According to research by workforce consultancy Aon Hewitt, U.S. companies are increasingly turning to bonuses and other variable pay awards over fixed raises to compensate valuable employees and motivate performance.
Your small business is likely in a similar situation. But which bonus structure is best suited to get the most out of your workers?
To find out, Software Advice surveyed nearly 200 full-time employees, asking how they’d prefer their bonus to be structured. The results are presented below, along with tips on how dedicated payroll software can make bonus administration easier.
Our Bonus Structure Recommendations:
- Individual performance bonuses are best. Two-thirds of workers prefer a bonus tied to their individual performance over department/company bonuses or those not tied to performance at all.
- Forget hit-or-miss bonus targets. Eighty-four percent of workers would prefer to make a percentage of their performance-based bonus for hitting a percentage of their goal (a tiered bonus) over only making their full bonus if they hit their full goal.
- Ask employees what bonus payout timeline they prefer. The vote was nearly split between 12 monthly bonuses (54 percent) and one annual bonus (46 percent) assuming they total the same amount.
- Consider spot bonuses for special effort. Sixty-four percent of workers prefer spot bonuses over other one-time bonuses like signing bonuses, employee referral bonuses or retention bonuses.
Workers Prefer Bonuses Tied to Individual Performance
When structuring recurring, performance-based bonuses, small businesses generally have three options to consider:
- Bonuses based on individual performance
- Bonuses based on department or company performance
- Bonuses not based on performance at all (e.g., a flat bonus for everyone)
From a worker perspective, there are pros and cons to each option. A bonus not based on performance is guaranteed, but because there’s no performance incentive involved, the payout is relatively small. It’s a no risk, low reward option.
On the other hand, bonuses based on individual performance can be incredibly lucrative—assuming workers can meet often-rigorous performance goals. It’s high risk, high reward.
But when we asked workers which option they prefer, the favorite is clear: 67 percent prefer a bonus tied to their individual performance over a bonus based on group performance, or not tied to performance at all.
Paying out a substantial year-end bonus to every employee in your business can certainly make headlines, but if employees expect to get the same bonus regardless of their performance, there’s no incentive to work harder.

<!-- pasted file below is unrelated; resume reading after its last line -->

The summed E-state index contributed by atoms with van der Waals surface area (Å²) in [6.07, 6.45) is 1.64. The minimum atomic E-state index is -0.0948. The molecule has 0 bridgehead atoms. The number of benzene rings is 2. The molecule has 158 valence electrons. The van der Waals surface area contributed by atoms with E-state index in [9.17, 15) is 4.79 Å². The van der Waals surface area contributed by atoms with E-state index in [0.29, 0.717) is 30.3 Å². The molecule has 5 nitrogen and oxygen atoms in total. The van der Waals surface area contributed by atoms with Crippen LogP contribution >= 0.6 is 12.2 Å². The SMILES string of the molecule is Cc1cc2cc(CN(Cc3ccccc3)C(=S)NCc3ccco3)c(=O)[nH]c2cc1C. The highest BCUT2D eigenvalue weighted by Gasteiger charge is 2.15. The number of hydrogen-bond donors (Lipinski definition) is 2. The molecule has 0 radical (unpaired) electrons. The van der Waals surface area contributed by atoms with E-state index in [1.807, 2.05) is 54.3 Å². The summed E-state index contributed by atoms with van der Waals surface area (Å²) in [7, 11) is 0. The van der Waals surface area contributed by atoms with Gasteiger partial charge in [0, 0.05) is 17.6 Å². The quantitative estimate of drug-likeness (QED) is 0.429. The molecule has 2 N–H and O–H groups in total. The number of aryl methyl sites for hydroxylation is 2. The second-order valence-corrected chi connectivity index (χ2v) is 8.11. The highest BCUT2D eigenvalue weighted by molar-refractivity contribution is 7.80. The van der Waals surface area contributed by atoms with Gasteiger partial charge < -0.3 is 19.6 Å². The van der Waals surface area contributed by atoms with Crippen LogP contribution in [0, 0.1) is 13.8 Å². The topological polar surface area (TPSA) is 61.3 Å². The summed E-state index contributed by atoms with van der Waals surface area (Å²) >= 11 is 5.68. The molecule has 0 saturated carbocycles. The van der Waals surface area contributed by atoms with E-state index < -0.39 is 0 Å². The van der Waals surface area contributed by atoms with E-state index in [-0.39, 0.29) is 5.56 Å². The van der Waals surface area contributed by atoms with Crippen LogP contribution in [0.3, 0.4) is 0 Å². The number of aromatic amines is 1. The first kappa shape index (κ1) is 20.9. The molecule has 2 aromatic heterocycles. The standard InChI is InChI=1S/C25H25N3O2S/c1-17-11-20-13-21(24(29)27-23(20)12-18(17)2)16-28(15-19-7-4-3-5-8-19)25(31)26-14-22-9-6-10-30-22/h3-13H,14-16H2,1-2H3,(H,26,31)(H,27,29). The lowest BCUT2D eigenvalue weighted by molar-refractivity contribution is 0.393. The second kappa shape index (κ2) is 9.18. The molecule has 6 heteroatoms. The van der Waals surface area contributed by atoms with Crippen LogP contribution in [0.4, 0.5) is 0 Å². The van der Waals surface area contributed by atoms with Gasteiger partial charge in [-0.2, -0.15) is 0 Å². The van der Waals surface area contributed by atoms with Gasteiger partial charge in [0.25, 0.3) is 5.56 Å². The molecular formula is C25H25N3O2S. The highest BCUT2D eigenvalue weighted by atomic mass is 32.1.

In fact, it could even serve as a negative incentive, encouraging workers to only do the bare minimum.
Dr. Michael Gibbs, professor of economics at the University of Chicago Booth School of Business, says department- or company-based performance bonuses also send the wrong message.
“Best performers will tend to get cynical when a company rewards something else, like the performance of the board or everyone collectively,” says Gibbs. “A bureaucratic approach to incentive pay basically means no incentive in the end. All you’re going to do is make people cynical and disappointed.”
To promote motivation and retention among your best workers, rewarding bonuses based on individual performance is best. This method involves the most work—but software can help:
- Performance management software can help organizations set goals and track employee performance against those goals in a digital environment.
- Compensation management software can align performance goals and compensation budgets to determine optimal payouts.
- Payroll software can ensure that correct amounts for bonuses end up in bank accounts, appropriate taxes are withheld and line items align accurately with the general ledger.
Christian Valiulis is chief revenue officer of HR software vendor APS OnLine. He says having a core HR suite with integrated payroll and performance management capabilities can help facilitate communication between departments—which is necessary when doing performance-based bonuses.
“Managers are doing the reviews and making their recommendations to HR, and then HR … makes the pay rate change, [commits] it to the record and [runs] it through payroll,” Valiulis says. “Having an integrated system facilitates that communication and collaboration between employees, managers and HR.”
Ditch Hit-or-Miss Bonuses
Once you’re monitoring individual performance and doling out bonuses accordingly, you might be tempted to keep things “black or white” to make administration easier: If workers hit their target, they get their bonus. If they miss it, tough luck.
Beware though, this approach can backfire. Employees don’t like it either: 84 percent of workers in our survey prefer tiered performance bonuses over “hit-or-miss” bonuses.
Hit-or-miss bonuses have two negative effects: